Thursday, April 29, 2010

Even More Space Marines

I've spent some more time on my Space Marine squad (it's going on something like 6 months at this point - I just don't get a ton of time to paint). Anyway, the tactical squad is basically done. Notice the highlights.

In addition, I started to work on some figures from Assault on Black Reach, including some terminators. In particular, I spent quite a while trying to get the white helmets to look good. I'm also pretty pleased with the eyes. No Golden Demons here, but not bad for tabletop.

Finally, I had a spare marine sitting around, so I decided to make him up as a Blood Angel. I have two copies of Space Hulk that I want to paint, but I wasn't going to do so until I was ready. I think I'm almost ready. Also, another shot of the terminators' eyes.

Thursday, April 15, 2010

Things I Learned While Debugging an SSL Issue

  • SSL is sometimes actually TLS. SSL is apparently on the way out, though TLS is only supported in a subset of common browsers. Fortunately, both use the same kind of certificate, so it's mostly transparent.
  • Java 1.6u17 removed SSL client support for MD2-signed root certificates. Except it sometimes didn't. Some u17 installs worked for me, some failed. 1.6u19 failed every time. If you have a Java client connecting to a SSL server, make sure that the server certificate was generated against a SHA1-signed root certificate.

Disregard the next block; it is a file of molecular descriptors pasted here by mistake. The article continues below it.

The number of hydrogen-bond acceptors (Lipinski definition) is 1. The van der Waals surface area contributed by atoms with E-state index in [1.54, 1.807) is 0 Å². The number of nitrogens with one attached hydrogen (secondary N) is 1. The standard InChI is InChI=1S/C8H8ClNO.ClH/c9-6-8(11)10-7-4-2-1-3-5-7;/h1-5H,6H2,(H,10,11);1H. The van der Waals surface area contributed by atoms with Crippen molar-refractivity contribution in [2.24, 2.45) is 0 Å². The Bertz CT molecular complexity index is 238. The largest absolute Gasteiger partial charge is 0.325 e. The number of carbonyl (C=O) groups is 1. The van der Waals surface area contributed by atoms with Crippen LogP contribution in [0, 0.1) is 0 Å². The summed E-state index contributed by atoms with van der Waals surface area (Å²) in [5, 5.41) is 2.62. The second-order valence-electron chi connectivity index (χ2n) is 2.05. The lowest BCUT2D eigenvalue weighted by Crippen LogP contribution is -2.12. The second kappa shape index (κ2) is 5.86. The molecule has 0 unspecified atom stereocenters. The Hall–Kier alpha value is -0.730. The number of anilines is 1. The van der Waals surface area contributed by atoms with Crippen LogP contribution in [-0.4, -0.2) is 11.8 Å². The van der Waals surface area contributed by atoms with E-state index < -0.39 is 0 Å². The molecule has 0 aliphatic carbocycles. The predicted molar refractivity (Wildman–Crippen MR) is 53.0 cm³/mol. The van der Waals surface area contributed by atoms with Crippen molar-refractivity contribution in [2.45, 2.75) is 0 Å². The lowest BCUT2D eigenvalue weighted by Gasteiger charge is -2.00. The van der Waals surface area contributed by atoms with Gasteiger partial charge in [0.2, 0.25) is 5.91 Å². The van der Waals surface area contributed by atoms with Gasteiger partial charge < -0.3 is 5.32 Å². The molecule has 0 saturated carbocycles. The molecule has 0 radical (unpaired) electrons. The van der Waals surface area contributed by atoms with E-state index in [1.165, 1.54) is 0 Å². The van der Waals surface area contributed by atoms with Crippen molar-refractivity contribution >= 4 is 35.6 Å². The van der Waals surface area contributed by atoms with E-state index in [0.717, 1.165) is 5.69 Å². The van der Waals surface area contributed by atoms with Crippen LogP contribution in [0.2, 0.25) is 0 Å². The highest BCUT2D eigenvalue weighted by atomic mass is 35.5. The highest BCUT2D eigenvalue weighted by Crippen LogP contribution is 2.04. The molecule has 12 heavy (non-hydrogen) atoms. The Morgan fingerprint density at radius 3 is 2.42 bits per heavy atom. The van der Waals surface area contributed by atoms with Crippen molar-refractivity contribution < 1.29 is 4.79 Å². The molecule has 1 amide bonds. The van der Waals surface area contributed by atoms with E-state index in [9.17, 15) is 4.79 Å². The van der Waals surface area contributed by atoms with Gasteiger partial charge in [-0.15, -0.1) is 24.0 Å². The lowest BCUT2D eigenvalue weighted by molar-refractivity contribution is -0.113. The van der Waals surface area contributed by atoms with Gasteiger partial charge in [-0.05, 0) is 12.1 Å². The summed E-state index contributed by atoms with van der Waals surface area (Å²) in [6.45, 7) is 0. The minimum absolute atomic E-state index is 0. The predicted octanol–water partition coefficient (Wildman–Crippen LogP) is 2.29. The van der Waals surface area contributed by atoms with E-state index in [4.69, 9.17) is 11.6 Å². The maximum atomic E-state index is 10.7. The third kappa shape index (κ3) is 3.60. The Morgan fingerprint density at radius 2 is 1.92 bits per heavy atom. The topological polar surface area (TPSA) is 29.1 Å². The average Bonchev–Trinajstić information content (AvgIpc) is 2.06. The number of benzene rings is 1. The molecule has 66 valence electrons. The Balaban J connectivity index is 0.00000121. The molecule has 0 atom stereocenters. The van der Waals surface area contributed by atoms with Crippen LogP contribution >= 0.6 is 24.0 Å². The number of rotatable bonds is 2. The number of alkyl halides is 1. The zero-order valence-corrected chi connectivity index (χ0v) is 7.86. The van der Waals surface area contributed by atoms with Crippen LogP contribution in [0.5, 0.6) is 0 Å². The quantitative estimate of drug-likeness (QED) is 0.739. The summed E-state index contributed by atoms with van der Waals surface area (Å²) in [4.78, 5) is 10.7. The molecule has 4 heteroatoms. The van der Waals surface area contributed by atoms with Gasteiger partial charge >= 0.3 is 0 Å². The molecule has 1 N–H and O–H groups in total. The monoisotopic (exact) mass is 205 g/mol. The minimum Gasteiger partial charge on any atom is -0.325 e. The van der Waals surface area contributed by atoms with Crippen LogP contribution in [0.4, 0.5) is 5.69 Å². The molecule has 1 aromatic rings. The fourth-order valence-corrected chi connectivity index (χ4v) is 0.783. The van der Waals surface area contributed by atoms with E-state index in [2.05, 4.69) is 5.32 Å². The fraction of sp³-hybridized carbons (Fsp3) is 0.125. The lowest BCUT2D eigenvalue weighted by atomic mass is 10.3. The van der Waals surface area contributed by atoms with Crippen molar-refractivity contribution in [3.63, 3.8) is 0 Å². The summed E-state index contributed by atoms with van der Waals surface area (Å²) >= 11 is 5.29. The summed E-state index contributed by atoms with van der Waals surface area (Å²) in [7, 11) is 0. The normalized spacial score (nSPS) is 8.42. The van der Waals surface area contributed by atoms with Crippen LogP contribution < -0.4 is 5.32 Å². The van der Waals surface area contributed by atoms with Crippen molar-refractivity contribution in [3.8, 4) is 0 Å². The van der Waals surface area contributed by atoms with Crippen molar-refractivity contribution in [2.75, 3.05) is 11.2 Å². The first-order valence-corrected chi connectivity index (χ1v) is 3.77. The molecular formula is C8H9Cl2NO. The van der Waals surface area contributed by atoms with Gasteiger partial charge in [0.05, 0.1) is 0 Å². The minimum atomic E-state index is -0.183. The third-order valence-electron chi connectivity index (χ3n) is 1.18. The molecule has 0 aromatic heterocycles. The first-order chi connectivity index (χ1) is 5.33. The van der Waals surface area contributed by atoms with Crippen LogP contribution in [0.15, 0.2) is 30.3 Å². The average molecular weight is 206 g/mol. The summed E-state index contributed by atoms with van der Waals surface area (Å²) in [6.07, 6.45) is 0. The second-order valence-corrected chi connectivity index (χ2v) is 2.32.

• WireShark will analyze both SSL and TLS. If there's any confusion about what is coming from the server, WireShark can help you figure it out.
  • The server sends the whole certificate chain to the client. I had thought that this was the case, but I had a hard time finding the documentation that spells it out. In the end, I used WireShark to find out.
  • Web browsers sometimes lie. When I would ask the web browser for the certificate chain, it would tell me something different from what the server actually sent. The root certificate from the server was signed with SHA1, but the browser would tell me that it was signed with MD2. This occurred in Internet Explorer, Firefox, and Safari. This was also a red herring that caused me to waste a lot of time.
  • Make sure you are looking at the right server. I had made an assumption about how the Java client software talked to the server, and that assumption was incorrect. In the end, the problematic certificate was on a different server altogether. Go figure.